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Chevy Silverado Super Bowl Ad

Posted in Advertising, Branding, Fair Use, False Advertising, Food, Loss of Rights, Marketing, Television, Trademarks

Absorbing all the television commercials in between football action on the field can be as much fun on Super Bowl Sunday as the actual game itself, at least for trademark and marketing types, especially when your favorite team isn’t even on the field.

One of my personal favorites from this past weekend’s Super Bowl XLVI was the above ”Chevy” Apocalypse advertisement, and not because it reminded me about GM’s Chevy trademark dodging the fatal lyrics: “This Will Be The Day That I Die”.

Instead, what caught my attention – beyond the controversy surrounding how Chevy called out Ford by name – were the other unrelated food brand references (Twinkies and Big Boy), leaving me wondering whether GM obtained advance permission for the use of these marks and/or whether GM might have shared the cost of the spot with these brands appearing as possible paid placements.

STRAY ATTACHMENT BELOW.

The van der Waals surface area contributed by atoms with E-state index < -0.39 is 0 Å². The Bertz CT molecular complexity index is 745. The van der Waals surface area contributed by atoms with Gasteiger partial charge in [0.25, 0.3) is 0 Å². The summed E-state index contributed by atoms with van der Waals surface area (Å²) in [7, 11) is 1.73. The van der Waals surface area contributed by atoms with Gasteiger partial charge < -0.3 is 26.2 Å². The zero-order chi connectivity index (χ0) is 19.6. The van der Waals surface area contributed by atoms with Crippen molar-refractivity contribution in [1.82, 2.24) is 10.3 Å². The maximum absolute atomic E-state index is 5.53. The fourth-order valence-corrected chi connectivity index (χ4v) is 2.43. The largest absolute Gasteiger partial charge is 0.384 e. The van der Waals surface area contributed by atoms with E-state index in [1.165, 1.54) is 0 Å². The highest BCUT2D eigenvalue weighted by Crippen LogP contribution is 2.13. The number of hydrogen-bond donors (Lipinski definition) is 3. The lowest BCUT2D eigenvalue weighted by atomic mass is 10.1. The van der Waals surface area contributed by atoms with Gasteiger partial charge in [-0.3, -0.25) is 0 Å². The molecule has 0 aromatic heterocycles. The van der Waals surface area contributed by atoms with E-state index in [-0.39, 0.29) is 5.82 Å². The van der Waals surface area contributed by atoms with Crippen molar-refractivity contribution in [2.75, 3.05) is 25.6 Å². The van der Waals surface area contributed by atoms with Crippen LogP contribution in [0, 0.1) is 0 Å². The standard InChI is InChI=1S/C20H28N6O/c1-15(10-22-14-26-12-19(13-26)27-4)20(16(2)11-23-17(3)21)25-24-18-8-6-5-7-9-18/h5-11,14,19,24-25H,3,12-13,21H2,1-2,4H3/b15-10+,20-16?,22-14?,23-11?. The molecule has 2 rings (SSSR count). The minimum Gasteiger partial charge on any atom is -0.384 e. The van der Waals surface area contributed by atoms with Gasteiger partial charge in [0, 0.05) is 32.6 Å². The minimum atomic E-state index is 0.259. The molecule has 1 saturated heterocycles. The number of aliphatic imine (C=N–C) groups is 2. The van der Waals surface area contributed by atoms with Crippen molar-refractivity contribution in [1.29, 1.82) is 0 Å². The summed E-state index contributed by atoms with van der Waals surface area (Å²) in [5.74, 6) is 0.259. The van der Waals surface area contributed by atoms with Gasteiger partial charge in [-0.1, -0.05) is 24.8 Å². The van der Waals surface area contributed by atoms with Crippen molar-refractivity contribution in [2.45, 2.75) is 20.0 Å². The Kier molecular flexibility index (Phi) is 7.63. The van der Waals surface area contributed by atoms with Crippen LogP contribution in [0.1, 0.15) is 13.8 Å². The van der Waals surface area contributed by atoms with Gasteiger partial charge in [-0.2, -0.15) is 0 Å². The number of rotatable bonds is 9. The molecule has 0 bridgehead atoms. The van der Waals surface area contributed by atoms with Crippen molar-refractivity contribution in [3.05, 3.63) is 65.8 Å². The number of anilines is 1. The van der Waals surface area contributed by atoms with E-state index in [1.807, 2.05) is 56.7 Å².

No need to wonder whether GM obtained advance permission from Ford, obviously it didn’t, and we’ll see whether a false advertising lawsuit results from it.

But, back to the third party food brands, could it be that the Twinkies appearance in the Chevy Apocalypse ad served as an additional jab at the perhaps indestructable ingredients of the snack food, recognizing that the bankrupt Hostess brand may not be in the best position to object? And, what about the charred Big Boy restaurant signage?

By all accounts, this must have been an interesting ad to clear — attempting to dodge and/or minimize the risk of potential claims from Ford, Hostess, and the various concurrent owners of the Big Boy mark.

What are your thoughts about these third party brand references? How would you have navigated this one? Permission necessary for some or all? Nominative fair use for some or all?